Cultured meat and the growing role of controlled environments in food

23-Feb-2022

Whether it be environmental or ethical reason, there has been a growing interest in lab-made meat in recent years. Stacy Horseman from Stancold explains that these clean meats could easily be contaminated and the environments they grow in must attempt to prevent this in order to preserve the potential future industry’s reputation

When the world's first laboratory-grown burger was presented and tasted in London back in 2013, this sparked a rumour of such products being commercially available as soon as 2020.

With a pandemic thrown into the mix, this prediction was maybe a little too premature, but it certainly doesn't mean that the wheels aren't firmly in motion to make it a near possibility for the UK.

Food Manufacture recently reported that we could see cultured meat on our plates as soon as 2023, as Oxford University's Ivy Farm Technologies scales up developments in a bid to remove over 170,000 pigs from the production line. However, a 2020 report compiled by IDTechEx suggests that we have nearly 20 years to wait until this can be readily available in the mainstream market, as major challenges include high cost of production and regulatory approval.

Of course, no one can make accurate predictions just yet when the industry is still in its earliest stages, but that doesn't mean we haven't seen glimpses of what is to come already. A breakthrough in December 2020 saw Singapore become the first nation to grant regulatory approval for cultured chicken.

What is cultured meat?

Cultured meat, also known as cell-based meat, slaughter-free meat or clean meat, is the method of producing meat products within a laboratory environment. In its simplest form, the process requires starter cells to be taken from living animals, treated with a growth medium and placed in a bioreactor that will supply the cells with the energy they need to grow muscle and fat.

This means that there would be no need to raise or slaughter animals specifically for meat production, which, alongside animal welfare benefits, can be argued as a necessary step in looking after the environment.

Bridging the gap

Consumers are getting savvier when it comes to their lifestyle choices and how their actions impact on wider causes.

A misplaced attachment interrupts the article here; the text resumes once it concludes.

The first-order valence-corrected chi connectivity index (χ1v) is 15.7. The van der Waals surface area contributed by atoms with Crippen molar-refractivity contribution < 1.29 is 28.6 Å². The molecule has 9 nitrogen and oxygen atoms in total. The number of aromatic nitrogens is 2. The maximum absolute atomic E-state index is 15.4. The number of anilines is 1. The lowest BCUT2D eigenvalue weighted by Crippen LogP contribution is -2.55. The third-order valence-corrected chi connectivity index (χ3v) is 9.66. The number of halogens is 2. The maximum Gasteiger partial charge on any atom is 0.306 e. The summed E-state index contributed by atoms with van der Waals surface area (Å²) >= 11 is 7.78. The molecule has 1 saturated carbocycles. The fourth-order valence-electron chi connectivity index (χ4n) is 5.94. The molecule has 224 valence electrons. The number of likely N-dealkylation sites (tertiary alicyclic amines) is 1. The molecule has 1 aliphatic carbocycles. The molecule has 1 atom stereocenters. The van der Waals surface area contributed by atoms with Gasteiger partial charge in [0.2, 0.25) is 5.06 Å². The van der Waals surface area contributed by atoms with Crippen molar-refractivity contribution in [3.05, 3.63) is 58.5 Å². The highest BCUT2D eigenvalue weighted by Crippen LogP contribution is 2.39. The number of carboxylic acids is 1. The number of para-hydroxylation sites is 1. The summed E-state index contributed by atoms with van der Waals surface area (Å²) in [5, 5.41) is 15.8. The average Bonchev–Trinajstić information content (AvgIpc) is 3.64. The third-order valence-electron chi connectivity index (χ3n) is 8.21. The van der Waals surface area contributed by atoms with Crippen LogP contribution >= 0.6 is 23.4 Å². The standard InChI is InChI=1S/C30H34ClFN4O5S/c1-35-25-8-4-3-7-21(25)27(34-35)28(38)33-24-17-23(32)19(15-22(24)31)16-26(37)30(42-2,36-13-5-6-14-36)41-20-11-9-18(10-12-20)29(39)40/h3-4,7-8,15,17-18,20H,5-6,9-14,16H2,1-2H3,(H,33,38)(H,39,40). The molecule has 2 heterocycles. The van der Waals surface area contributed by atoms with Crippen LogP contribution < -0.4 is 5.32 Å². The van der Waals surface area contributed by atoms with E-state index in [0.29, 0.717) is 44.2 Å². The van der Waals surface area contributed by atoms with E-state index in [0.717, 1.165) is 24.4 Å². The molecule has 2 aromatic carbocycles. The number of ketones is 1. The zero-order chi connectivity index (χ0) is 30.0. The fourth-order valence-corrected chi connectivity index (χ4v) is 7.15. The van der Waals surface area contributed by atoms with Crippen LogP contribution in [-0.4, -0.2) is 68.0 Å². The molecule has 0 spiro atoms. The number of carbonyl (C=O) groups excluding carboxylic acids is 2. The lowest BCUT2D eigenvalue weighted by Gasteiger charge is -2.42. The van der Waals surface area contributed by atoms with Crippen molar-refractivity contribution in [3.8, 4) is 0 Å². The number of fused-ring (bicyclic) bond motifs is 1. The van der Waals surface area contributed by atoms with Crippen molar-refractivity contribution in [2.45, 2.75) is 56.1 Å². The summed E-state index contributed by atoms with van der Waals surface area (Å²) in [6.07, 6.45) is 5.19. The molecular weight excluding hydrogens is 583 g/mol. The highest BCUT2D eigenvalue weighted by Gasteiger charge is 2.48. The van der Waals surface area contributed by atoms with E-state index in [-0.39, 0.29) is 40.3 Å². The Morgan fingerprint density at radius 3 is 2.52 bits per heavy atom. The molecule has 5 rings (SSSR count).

With a focus on the environmental effects of our eating habits, a shift towards flexitarian, vegetarian and vegan diets have allowed for more diversity on supermarket shelves and hospitality menus, thanks to innovative plant-based alternatives. However, for meat-eaters that are conscious of consumption of animal products but find plant-based options unappealing for texture and flavour, cultured meat will be a game-changer in maintaining the diet that they know best, but without the negative environment and welfare stigma.

A room that has high-level ventilation and filtration systems, protects against harmful contaminants

While around 50 companies worldwide now race to bring the first products to market, it's likely to be some time until UK food manufacturers can facilitate this type of process. In the meantime, how can laboratories and other controlled environments, segregated from the rest of the production space, benefit the manufacturing process for your food products?

The role of the controlled environment

The industry has already begun using labs and cleanrooms in order to regulate and maintain high food safety standards.

A room that has high-level ventilation and filtration systems, protects against harmful contaminants that even a food-safe environment cannot prevent. The likes of mould, mildew, dust and bacteria can be removed from the air before entering the space, while personnel working within them undertake additional rigorous precautions by wearing clean suits and masks.

This provides a number of benefits to the food manufacturing process, as it improves the quality of products, extends shelf-life and more importantly, provides customers with complete peace of mind, especially where specific dietary and allergen requirements are concerned.

The industry has seen meat, dairy and speciality food manufacturers undertake this approach for some time already, while sub-sectors including seafood, confectionery and bakery are early adopters of this.

Sam Taylor from Stancold knows more on the topic of these types of cleanrooms.

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